May 26, 2020

Applying to college as a performing arts student: another perspective on the college application process

Ian Lei ’21, Co-Features Editor

The college application process is challenging for everyone who choose to go through it, but for performing arts students, a whole extra layer of difficulty is added. “In addition to the Common App, every school has a separate music application, and then also auditions, so it’s like three application processes for each school,” said Sydney Braunstein '20. Photo courtesy of Sydney Braunstein.

To say that the college application process is demanding is an understatement. Requiring the utmost creativity, students must write numerous essays for multiple schools while balancing schoolwork, extracurricular involvement, and a social life.  

There is, however, another aspect of the college application process that demands more from applicants: applying for a specific performing arts program. It’s a process that Sydney Braunstein ’20, a performing arts applicant, describes as stressful.

Braunstein participates in three of the choirs at the high school: Keynotes, Rice Street, and Song Sisters. She is also one of the music leaders of the Renegade Acapella group and takes Music Theory and Aural Skills 9. Outside of the high school, Braunstein sings in the Handel and Haydn Society choirs. 

“In addition to the Common App, every school has a separate music application, and then also auditions, so it’s like three application processes for each school,” said Braunstein.

The separate music application is essentially what Braunstein describes as a “music resume.” Depending on the school, this separate application can also require pre-screening videos — videos of an applicant performing a full-length musical piece. 

Braunstein also says she had to complete a separate portion because she wants to enter the field of music education. 

Once an applicant submits their pre-screening videos to their schools, the schools have to preliminary accept them before they can audition. Braunstein passed the pre-screenings for all the schools she applied to and will audition at each school every single week for the next month and a half.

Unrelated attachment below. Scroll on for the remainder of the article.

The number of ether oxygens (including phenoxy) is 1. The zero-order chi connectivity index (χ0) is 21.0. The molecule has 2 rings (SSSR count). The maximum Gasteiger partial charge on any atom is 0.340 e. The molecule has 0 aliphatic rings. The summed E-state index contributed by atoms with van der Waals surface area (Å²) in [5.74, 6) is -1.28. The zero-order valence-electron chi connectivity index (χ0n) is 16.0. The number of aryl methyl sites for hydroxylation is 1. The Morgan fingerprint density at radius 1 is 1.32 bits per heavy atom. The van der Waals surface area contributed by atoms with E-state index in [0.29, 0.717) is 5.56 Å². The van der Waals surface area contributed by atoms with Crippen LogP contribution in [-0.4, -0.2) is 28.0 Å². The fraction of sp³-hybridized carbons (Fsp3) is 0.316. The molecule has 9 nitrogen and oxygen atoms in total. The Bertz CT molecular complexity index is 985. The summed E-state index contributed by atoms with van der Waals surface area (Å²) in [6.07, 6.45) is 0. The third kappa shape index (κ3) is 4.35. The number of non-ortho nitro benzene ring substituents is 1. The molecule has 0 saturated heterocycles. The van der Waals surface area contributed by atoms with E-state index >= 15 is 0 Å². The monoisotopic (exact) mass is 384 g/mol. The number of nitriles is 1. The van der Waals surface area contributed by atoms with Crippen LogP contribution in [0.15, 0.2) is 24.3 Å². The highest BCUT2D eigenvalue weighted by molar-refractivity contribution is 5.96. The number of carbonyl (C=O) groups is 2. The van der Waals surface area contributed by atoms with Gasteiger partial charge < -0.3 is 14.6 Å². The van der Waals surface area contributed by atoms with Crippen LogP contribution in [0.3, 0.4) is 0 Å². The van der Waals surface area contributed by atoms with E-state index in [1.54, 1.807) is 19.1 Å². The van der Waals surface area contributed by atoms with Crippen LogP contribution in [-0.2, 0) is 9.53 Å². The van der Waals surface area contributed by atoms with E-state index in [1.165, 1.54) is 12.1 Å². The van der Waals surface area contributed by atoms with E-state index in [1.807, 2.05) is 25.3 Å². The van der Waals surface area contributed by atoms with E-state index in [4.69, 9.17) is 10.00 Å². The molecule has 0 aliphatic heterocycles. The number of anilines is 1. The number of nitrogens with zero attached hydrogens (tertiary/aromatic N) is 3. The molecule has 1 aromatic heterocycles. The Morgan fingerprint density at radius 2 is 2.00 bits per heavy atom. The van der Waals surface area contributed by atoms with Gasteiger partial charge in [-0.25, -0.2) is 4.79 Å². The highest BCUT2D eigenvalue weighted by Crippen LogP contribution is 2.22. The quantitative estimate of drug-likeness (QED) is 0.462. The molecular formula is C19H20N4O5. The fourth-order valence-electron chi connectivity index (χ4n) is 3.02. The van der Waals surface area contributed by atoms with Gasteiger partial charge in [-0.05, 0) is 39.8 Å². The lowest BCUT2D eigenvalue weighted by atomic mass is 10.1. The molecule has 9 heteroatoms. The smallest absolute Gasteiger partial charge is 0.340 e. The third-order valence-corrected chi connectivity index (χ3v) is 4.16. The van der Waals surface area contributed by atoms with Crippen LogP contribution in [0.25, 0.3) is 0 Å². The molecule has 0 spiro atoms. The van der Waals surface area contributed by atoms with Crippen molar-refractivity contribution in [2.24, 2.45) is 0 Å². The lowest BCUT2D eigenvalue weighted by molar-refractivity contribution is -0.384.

“I have to stay after school basically every day and keep up with the work because falling behind is definitely a concern of mine, especially in AP Calculus,” said Braunstein. 

Braunstein says that applying for a specific performing arts program is more competitive than applying to college as a normal student. 

“There are fewer spots for basically the same number of applicants. I know some programs, especially musical theater programs, get hundreds of applicants, but only take about sixteen people, so it’s definitely a lot more stressful and competitive,” said Braunstein. “You have to pick your schools wisely.”

Despite the competitive nature of the application process, Braunstein says that the environment at the high school, particularly with other performing arts students, has been supportive rather than competitive. 

“I don’t think the environment is necessarily competitive because we all know what our strengths are, and we know that we’ll all end up somewhere where we want to be. We’re all definitely friends because we hang out so much together in rehearsals, so I think that it’s definitely more of a positive environment than a competitive one,” said Braunstein. 

Braunstein says her biggest piece of advice for prospective performing arts applicants is to “do what you really want to do.”

“Don’t second guess yourself. If you know that music or performing arts is what you want to do, definitely try and apply… It’s such a competitive and stressful world and you won’t make a whole lot of money doing it… but don’t let that discourage you,” said Braunstein.

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